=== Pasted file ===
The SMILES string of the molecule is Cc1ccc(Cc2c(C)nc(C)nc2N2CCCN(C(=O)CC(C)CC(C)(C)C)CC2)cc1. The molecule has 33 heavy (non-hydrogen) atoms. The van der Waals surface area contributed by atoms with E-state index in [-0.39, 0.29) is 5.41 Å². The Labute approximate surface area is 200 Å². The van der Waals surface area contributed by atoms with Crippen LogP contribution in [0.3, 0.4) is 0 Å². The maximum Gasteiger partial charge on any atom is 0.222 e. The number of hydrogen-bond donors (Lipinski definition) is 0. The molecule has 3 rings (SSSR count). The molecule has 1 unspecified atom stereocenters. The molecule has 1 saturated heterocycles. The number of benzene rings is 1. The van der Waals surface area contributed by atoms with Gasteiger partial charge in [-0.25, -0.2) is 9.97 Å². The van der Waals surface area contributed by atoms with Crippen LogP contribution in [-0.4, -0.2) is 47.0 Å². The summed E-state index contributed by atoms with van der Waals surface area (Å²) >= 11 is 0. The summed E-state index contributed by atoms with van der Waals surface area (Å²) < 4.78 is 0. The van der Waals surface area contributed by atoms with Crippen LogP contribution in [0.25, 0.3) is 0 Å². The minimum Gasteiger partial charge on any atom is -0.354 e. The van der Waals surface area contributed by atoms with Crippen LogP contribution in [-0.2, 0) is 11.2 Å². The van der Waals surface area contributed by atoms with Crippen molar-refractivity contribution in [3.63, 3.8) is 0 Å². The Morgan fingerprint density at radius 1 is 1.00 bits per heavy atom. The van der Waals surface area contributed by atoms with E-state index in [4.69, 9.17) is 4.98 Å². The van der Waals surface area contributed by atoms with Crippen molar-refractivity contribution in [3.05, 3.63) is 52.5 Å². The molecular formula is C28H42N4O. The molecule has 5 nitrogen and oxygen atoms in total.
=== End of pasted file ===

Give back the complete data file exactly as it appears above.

The SMILES string of the molecule is Cc1ccc(Cc2c(C)nc(C)nc2N2CCCN(C(=O)CC(C)CC(C)(C)C)CC2)cc1. The molecule has 33 heavy (non-hydrogen) atoms. The van der Waals surface area contributed by atoms with E-state index in [-0.39, 0.29) is 5.41 Å². The Labute approximate surface area is 200 Å². The van der Waals surface area contributed by atoms with Crippen LogP contribution in [0.3, 0.4) is 0 Å². The maximum Gasteiger partial charge on any atom is 0.222 e. The number of hydrogen-bond donors (Lipinski definition) is 0. The molecule has 3 rings (SSSR count). The molecule has 1 unspecified atom stereocenters. The molecule has 1 saturated heterocycles. The number of benzene rings is 1. The van der Waals surface area contributed by atoms with Gasteiger partial charge in [-0.25, -0.2) is 9.97 Å². The van der Waals surface area contributed by atoms with Crippen LogP contribution in [-0.4, -0.2) is 47.0 Å². The summed E-state index contributed by atoms with van der Waals surface area (Å²) >= 11 is 0. The summed E-state index contributed by atoms with van der Waals surface area (Å²) < 4.78 is 0. The van der Waals surface area contributed by atoms with Crippen LogP contribution in [0.25, 0.3) is 0 Å². The minimum Gasteiger partial charge on any atom is -0.354 e. The van der Waals surface area contributed by atoms with Crippen LogP contribution in [-0.2, 0) is 11.2 Å². The van der Waals surface area contributed by atoms with Crippen molar-refractivity contribution in [3.63, 3.8) is 0 Å². The Morgan fingerprint density at radius 1 is 1.00 bits per heavy atom. The van der Waals surface area contributed by atoms with E-state index in [4.69, 9.17) is 4.98 Å². The van der Waals surface area contributed by atoms with Crippen molar-refractivity contribution in [3.05, 3.63) is 52.5 Å². The molecular formula is C28H42N4O. The molecule has 5 nitrogen and oxygen atoms in total.